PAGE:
What's the story behind your cooking journey?
Looking back to the time when I first started to cook, I can honestly say that practice makes better—it really does! One of my first cooking memories is when I cooked a meal for myself and my boyfriend (who thereafter became my husband). The meal I cooked for us was my mother’s version of spaghetti bolognese and my attempt was pretty good. My boyfriend said that he liked the meal. I think he also liked the fact that I was spending time trying to impress him. He was honest though, and commented that he’d been used to eating the dish with a lot more tomatoes in it. And over time, I began to prefer it with more tomatoes and have since perfected it to our taste.
And so my cooking journey really began when I left home. I would ask my mother about certain recipes which had been handed down to her from her mother, make notes and have a go at making them myself. However, I was constantly looking out for other easy and tasty recipes to follow and try out. The more I cooked, the more familiar and less daunting the kitchen became.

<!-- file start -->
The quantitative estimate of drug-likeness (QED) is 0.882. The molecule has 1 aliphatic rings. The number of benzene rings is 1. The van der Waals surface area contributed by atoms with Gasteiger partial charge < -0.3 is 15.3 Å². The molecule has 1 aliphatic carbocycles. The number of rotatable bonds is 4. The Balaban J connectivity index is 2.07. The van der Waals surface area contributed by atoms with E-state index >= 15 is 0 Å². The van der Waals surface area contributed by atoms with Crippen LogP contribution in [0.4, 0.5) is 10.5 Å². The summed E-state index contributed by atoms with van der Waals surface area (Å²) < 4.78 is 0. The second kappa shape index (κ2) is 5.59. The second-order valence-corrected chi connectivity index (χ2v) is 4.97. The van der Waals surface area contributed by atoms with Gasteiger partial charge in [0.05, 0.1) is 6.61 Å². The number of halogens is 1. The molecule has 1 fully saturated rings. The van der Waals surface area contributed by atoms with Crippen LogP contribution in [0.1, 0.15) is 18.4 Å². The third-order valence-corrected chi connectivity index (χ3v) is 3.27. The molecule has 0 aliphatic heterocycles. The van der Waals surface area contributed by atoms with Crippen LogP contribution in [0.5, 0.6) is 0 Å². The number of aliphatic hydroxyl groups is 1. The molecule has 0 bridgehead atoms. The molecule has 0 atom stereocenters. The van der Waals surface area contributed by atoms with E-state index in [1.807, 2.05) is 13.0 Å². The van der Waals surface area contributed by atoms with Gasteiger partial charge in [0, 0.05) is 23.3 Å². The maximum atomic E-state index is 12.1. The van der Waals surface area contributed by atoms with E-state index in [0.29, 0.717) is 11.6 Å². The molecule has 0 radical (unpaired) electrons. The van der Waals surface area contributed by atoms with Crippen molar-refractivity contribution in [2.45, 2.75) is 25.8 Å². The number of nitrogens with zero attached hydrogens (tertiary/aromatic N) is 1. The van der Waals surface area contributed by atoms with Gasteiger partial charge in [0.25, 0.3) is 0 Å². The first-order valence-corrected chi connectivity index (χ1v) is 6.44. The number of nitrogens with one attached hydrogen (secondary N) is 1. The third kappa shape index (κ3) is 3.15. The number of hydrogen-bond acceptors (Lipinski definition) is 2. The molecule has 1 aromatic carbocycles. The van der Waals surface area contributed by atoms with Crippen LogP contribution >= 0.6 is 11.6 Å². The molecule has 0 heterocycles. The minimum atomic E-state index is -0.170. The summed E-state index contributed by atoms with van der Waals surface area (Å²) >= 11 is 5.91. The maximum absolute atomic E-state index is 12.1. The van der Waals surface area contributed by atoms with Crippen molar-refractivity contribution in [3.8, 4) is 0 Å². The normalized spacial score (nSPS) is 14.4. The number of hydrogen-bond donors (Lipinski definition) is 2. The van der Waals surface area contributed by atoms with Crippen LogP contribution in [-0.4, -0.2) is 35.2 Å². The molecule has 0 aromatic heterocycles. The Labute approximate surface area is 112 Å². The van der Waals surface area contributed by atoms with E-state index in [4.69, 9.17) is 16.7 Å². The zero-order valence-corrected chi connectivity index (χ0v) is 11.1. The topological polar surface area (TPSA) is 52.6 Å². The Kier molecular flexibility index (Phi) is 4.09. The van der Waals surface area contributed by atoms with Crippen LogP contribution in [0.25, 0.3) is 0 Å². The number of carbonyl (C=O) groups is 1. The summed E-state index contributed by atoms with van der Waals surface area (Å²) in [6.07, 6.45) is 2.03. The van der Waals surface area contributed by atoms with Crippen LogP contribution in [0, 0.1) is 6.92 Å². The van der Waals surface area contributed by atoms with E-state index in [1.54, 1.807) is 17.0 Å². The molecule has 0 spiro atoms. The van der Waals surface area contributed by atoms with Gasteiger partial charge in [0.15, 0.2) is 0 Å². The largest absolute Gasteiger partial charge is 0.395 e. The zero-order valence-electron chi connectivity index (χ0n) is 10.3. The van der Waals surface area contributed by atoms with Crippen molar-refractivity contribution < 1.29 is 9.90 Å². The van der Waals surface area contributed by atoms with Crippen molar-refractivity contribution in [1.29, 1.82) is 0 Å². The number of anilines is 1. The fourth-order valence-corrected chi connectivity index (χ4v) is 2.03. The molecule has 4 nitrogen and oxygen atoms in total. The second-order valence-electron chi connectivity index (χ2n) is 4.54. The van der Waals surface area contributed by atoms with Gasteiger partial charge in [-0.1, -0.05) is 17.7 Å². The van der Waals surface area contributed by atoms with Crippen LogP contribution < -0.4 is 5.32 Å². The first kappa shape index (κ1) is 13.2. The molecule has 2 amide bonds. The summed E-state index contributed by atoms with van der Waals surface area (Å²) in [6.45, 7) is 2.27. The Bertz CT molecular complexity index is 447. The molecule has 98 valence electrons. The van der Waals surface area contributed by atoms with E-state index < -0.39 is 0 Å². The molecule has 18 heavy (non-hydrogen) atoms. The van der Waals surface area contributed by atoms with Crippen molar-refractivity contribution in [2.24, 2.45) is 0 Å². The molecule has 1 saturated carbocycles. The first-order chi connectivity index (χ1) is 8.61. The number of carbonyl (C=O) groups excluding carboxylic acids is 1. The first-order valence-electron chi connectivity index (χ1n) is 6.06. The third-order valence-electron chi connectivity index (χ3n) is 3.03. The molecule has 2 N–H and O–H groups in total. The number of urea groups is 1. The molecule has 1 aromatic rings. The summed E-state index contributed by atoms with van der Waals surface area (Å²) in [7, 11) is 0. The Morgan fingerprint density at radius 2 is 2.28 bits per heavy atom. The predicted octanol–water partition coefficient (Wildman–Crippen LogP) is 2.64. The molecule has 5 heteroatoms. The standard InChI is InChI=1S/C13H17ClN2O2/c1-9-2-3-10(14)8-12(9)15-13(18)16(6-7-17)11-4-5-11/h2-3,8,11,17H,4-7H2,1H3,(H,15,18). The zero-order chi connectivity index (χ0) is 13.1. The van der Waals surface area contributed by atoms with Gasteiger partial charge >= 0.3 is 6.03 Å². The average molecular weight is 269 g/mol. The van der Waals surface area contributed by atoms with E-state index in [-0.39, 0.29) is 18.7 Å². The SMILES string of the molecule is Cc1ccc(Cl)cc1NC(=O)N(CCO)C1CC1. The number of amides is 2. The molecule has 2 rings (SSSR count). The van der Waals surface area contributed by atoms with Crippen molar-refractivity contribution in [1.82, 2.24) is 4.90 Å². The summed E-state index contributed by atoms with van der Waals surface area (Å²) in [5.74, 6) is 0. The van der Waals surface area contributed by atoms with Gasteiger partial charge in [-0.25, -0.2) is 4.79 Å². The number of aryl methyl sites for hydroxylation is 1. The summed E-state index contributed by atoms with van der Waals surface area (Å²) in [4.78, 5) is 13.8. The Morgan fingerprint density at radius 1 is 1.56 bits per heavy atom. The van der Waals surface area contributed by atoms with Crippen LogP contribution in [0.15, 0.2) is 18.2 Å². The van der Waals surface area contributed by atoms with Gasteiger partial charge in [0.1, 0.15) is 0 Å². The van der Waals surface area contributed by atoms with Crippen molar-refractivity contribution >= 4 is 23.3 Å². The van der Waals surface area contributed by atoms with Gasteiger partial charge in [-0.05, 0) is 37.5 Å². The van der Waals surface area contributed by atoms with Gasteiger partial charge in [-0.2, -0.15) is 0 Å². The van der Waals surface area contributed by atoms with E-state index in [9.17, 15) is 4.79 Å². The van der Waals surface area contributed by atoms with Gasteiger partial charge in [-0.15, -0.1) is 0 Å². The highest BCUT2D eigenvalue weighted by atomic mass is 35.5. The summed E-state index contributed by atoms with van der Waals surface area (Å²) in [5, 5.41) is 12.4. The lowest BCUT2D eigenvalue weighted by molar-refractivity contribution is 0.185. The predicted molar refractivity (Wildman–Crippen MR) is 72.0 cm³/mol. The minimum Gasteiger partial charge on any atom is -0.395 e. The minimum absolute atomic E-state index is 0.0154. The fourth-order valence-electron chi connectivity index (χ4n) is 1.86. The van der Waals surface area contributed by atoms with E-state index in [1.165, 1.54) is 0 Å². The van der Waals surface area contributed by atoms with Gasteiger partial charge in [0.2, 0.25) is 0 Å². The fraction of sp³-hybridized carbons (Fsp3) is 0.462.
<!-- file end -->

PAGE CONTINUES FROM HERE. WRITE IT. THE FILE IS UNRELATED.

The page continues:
How did your upbringing influence your cooking?
My parents were immigrants who came from Cyprus to London to work in 1962 and stayed nearly their whole lives. I was born in 1964 and have lived in North London all my life. I was the youngest of five children and one thing that really stands out for me is that we never had a takeaway. We grew up with tasty home cooking. We didn’t go to restaurants and having a take away was alien to my parents.
The area I grew up in had a diversity of cultures and included people from many different backgrounds. This inspired me to make a cookbook of international dishes. My cookery book embraces this diversity. I’ve brought together a variety of popular international dishes so that the new cook can be aware of other nationalities and their cooking.
What made you write the cook book?
My husband and I had four daughters and raised them in North London with its different cultures and ethnic backgrounds.
The kitchen was the heart of our home – the parties we had, the
get-togethers. But as family members moved on, I worried they would forget the food they’d grown up with. Many years ago I wrote a
few helpful cooking suggestions for a family member who suffers
from mental illness. I wanted him to know how to make certain dishes he had been used to eating with the family. And then a few years
later, when my oldest daughter was twenty years old, I
wanted to create a file of recipes for my daughters—a reminder of the Greek Cypriot and English food we had eaten and enjoyed as
they grew up. And so this is where the foundations of my
book began and have since evolved into a more international selection of dishes.